We just heard about China finally approving Google’s acquisition of Motorola Mobility, but now we learn that in order to get China’s approval, Google had to promise to keep Android open and free for anyone to use for at least the next five years. There’s no reason given for this request but it stands to reason that China wanted to make sure that Motorola wouldn’t be given special treatment over other Android manufacturers. This is interesting since Google has never given any indication of not keeping Android open and free. They’ve actually said just the opposite.
It makes sense, though, for China to want to ensure Android’s continued openness since Chinese manufacturers and carriers often build heavily customized versions of Android on many devices, and this assurance from Google would keep their gears turning for some time.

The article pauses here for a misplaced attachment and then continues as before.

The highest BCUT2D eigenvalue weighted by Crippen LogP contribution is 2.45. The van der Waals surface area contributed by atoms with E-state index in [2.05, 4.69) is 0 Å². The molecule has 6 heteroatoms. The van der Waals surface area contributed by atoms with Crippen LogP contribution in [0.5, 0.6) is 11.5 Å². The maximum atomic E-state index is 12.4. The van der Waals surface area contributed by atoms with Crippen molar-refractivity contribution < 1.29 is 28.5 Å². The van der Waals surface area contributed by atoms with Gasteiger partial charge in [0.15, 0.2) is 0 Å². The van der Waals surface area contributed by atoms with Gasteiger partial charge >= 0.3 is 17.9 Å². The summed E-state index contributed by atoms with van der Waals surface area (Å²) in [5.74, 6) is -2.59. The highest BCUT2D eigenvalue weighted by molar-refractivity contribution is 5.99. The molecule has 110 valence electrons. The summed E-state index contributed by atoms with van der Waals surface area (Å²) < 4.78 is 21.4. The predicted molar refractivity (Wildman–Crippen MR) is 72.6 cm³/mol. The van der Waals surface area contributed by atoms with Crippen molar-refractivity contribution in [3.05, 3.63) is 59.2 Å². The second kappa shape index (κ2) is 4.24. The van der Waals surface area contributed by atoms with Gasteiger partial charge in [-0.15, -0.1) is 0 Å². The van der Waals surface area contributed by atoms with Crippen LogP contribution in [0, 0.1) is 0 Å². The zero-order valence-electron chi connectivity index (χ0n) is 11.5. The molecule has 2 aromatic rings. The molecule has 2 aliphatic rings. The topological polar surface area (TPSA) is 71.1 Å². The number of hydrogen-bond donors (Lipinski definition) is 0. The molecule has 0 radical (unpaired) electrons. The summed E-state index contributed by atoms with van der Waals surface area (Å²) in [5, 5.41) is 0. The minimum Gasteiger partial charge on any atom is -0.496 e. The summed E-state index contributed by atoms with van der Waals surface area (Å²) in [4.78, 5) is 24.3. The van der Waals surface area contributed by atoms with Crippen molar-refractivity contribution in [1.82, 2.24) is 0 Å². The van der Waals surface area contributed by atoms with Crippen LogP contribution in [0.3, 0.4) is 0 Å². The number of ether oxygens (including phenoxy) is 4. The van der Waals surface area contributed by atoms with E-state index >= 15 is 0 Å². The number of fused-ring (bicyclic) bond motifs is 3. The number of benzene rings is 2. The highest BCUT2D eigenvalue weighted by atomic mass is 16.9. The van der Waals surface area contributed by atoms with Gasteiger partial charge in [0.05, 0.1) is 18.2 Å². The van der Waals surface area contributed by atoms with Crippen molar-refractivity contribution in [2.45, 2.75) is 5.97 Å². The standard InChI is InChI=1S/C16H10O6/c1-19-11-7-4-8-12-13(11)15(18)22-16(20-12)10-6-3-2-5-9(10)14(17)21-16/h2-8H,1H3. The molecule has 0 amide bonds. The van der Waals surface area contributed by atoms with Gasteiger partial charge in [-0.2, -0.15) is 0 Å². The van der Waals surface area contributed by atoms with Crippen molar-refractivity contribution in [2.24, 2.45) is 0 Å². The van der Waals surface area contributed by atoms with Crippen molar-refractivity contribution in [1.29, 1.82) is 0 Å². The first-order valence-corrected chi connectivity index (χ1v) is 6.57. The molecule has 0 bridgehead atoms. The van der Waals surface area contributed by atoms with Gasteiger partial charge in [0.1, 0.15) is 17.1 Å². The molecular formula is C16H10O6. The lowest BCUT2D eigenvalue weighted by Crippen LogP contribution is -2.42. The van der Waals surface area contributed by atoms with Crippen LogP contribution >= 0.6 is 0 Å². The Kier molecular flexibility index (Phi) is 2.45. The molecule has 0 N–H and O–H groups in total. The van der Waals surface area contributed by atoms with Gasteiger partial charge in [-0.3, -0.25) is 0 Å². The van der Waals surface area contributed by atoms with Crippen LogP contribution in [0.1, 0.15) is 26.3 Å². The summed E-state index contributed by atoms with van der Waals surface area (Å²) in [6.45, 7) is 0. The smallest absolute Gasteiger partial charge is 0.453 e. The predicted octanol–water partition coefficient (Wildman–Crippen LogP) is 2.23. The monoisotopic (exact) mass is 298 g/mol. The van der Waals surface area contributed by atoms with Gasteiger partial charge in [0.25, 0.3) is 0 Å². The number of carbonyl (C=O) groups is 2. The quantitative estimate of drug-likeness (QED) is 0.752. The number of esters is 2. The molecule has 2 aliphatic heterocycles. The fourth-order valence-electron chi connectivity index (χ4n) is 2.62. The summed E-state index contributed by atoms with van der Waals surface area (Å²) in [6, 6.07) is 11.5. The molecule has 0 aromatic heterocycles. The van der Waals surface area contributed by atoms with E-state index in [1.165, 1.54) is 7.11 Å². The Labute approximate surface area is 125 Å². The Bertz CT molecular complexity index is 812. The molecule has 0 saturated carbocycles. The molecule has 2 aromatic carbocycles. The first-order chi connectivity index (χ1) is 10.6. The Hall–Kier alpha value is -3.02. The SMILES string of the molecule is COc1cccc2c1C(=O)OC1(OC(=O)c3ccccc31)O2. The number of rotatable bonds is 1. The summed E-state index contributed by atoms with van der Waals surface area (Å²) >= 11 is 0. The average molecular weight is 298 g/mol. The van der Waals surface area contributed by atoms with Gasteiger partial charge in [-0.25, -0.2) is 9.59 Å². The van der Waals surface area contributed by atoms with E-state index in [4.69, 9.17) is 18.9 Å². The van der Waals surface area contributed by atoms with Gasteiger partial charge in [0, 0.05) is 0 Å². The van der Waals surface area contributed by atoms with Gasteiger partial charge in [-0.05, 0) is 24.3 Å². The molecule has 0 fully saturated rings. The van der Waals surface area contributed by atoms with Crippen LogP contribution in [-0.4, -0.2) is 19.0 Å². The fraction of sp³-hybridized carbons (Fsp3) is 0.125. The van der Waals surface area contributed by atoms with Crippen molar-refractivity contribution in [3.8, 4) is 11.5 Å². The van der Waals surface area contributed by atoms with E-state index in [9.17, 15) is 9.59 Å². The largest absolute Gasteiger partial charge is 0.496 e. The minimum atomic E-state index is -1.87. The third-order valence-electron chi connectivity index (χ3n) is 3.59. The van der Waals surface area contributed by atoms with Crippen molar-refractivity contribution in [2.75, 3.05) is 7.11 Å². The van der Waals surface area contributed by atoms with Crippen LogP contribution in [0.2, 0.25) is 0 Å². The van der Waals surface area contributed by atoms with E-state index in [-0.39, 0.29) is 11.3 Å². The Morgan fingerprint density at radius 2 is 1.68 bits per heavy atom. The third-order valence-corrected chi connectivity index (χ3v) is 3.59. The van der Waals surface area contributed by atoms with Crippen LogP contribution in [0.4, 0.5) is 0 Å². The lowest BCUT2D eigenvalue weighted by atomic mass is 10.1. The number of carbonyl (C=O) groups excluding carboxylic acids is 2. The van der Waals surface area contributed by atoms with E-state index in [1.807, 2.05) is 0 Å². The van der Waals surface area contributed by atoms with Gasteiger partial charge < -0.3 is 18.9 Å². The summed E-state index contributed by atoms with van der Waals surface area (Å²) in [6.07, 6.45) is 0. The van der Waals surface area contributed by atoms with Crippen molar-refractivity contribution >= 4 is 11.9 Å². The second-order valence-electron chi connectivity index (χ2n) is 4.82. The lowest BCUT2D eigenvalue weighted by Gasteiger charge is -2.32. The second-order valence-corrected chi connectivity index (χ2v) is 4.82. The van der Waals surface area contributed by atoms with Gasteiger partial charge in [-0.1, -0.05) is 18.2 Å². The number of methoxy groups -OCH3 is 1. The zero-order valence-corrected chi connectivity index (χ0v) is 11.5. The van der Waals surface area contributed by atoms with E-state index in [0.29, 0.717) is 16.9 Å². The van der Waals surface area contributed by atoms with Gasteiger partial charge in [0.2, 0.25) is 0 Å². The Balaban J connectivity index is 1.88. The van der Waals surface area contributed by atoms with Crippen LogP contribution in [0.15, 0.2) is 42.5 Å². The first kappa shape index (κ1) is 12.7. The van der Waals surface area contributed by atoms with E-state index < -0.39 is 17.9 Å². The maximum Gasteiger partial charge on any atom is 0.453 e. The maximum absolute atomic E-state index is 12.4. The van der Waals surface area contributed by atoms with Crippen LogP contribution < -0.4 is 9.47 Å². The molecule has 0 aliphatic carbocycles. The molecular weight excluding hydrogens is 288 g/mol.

The Google buyout of Motorola Mobility hasn’t closed yet, but the Chinese condition won’t slow it down. Google assures everyone that their stance has not changed and they will keep things running as they are. A Motorola spokesperson stated “we are pleased that the deal has received approval in all jurisdictions and we expect to close early next week.”
There’s no reason to believe Google has any plans to change the way they handle Android. Why fix what isn’t broken?
source: wall street journal
via: the verge